I waited a bit to publish this blog; I wanted to be sure that it wasn’t simply newcomer’s reaction, but was actually a profound condition here.
My friend Gussie assures me that compared to the streets of El Salvador, the streets of Sao Paulo are pristine. That can’t be the best endorsement of El Salvador.
Paulistas are fastidious about their clothing and their homes, but somehow (likely due to the rapid escalation in population without a corresponding increase in public funds), that fastidiousness has not translated onto the public streets.
Garbage can be seen everywhere you look, from sidewalks to gutters to hillsides to empty lots to enormous construction bins that never seem to be emptied. It’s a city of 24 million. There’s going to be trash.
Monday and Friday nights in our neighborhood are especially awful, as every condominium and business empties its trash into the public bins in the street, waiting for the trash trucks to come by and cart away the bags and bags of garbage. While the bags sit on the street, there are people who (I must admit, do this very delicately) trawl through the bags, removing those items that appeal to them.
It strikes me that the infrastructure of the city has grown much more slowly than has the population, and the antiquated system of the past cannot keep up with the needs of the present. Many of the streets are simply not wide enough for American-style trash trucks. Here in our neighborhood, they use smaller trucks, with men hopping off to hand-toss the thousands of bagloads of trash into the back bin. One good thing is that they seem to sweep up what drops out of the bags, but not always.
Tom suspects that the trash trucks are privately owned, and that each building or neighborhood must make arrangements for pickup. That would explain why the trash problem is so much worse in the poorer neighborhoods, where there are no official streets between the buildings and where the populace certainly doesn’t have the money to pay for private pickup. No wonder so much trash is placed along the streets.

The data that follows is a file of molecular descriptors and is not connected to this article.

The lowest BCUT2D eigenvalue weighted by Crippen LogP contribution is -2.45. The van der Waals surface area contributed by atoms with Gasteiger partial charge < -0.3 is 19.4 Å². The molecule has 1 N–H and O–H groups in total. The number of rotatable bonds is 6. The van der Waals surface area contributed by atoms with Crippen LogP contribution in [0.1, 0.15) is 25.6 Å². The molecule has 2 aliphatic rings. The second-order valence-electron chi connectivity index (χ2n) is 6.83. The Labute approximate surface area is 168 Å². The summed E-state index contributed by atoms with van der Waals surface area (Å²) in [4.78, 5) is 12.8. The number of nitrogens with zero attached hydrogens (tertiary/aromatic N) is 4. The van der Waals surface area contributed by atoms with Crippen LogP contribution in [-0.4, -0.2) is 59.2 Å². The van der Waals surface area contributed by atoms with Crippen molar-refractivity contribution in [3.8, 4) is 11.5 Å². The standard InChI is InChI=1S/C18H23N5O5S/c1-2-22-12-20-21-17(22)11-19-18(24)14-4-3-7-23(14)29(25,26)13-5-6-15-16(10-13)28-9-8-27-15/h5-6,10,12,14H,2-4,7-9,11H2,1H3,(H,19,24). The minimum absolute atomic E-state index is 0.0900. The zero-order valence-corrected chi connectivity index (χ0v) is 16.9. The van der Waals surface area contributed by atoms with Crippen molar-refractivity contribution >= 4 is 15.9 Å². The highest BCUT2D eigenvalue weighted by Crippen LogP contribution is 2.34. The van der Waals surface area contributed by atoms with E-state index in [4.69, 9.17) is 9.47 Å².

Additionally, there seems to be a mindset still that dismisses the idea that littering is bad for one’s health. Everywhere you look, there are trash bins strapped to light poles and trees. The farthest I ever walk is two blocks without a bin; but most places in the mainstream have a couple of them on every block.
Still, the ground is full of garbage, in bags placed alongside the road or at the base of trees, or just littering the sidewalk. People walk along and drop their trash, even when there’s a bin two steps away.
Every day, I look outside at the offramp just behind our condo property to see what sort of trash has been tossed the night before. One day it was office debris, complete with toner cartridges, empty boxes, and styrofoam packaging. Another day, it was old couch cushions. Today, it’s actually quite clean down there, just some construction clutter. Typically, it looks like a typhoon had swept through, depositing life’s debris along the way.
And there is a rash of dog owners in our area who simply refuse to pick up their animals’ droppings. Or, they pick them up and drop the bag right there. Honestly?
A different friend, hearing me comment on this problem of proliferating putridity, suggested that I think of Sao Paulo as a work in progress. That has helped to alter my opinion somewhat. Brazil has made great strides in the past two decades; I have to remember that.
I can’t help but think that many of those who have no jobs here would welcome the chance to make a living by keeping neighborhoods clean. In Arlington, VA, last year I saw clean-up crews in the Roslyn neighborhood who seemed to take great pride in their jobs. Sporting purple sweatshirts or bowling team-type shirts, they always smiled and chatted when I’d pass them and thank them for the job they were doing, telling them how nice it was to live in such a clutter-free neighborhood.
Here in our neighborhood now, we have two-person teams who stand at the stoplights, dropping a warning flag for cars and pedestrians when the light is red, and raising it when the light is green. (I question why we need flags when we have lights. But that’s beside the point.) If the city can pay for that, surely they can pay to have cleanup crews to support the city’s clean-up efforts. Two birds: employment and a cleaner city.
Our friend Miguel has seen changes in the two years that he’s been here, and says that when he comes back in ten years, he expects to be able to take a dinner cruise on the two rivers that run through the city, despite the fact that today they are open sewers that reek from miles away. Heck, if Paris can do it, then there’s always hope for Sao Paulo.
This could be a truly lovely city, especially with all the efforts they’re making in the posh neighborhoods. They just need to extend that vision to the public spaces, something they don’t yet do, preferring (I have it on good authority) to spend their money creating oases for private use, while allowing the city to stagnate. Perhaps that mentality will change some day soon.